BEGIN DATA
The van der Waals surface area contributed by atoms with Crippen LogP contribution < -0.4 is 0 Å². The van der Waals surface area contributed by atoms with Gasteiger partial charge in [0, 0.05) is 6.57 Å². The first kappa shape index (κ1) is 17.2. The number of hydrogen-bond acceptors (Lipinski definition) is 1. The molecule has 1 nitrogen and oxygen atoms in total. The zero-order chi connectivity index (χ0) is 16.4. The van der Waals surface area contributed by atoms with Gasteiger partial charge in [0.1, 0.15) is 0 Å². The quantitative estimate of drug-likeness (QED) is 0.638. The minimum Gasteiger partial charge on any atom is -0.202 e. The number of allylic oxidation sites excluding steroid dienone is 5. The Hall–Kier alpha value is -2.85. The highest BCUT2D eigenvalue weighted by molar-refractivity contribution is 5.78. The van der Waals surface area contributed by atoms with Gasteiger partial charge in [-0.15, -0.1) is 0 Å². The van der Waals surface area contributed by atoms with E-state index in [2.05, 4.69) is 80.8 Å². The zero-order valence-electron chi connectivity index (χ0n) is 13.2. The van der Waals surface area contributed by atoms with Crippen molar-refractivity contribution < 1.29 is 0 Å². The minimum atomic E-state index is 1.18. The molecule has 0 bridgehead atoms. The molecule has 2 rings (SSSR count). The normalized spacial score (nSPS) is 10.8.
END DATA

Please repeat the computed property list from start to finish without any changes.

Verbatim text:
The van der Waals surface area contributed by atoms with Crippen LogP contribution < -0.4 is 0 Å². The van der Waals surface area contributed by atoms with Gasteiger partial charge in [0, 0.05) is 6.57 Å². The first kappa shape index (κ1) is 17.2. The number of hydrogen-bond acceptors (Lipinski definition) is 1. The molecule has 1 nitrogen and oxygen atoms in total. The zero-order chi connectivity index (χ0) is 16.4. The van der Waals surface area contributed by atoms with Gasteiger partial charge in [0.1, 0.15) is 0 Å². The quantitative estimate of drug-likeness (QED) is 0.638. The minimum Gasteiger partial charge on any atom is -0.202 e. The number of allylic oxidation sites excluding steroid dienone is 5. The Hall–Kier alpha value is -2.85. The highest BCUT2D eigenvalue weighted by molar-refractivity contribution is 5.78. The van der Waals surface area contributed by atoms with Gasteiger partial charge in [-0.15, -0.1) is 0 Å². The van der Waals surface area contributed by atoms with E-state index in [2.05, 4.69) is 80.8 Å². The zero-order valence-electron chi connectivity index (χ0n) is 13.2. The van der Waals surface area contributed by atoms with Crippen molar-refractivity contribution < 1.29 is 0 Å². The minimum atomic E-state index is 1.18. The molecule has 0 bridgehead atoms. The molecule has 2 rings (SSSR count). The normalized spacial score (nSPS) is 10.8.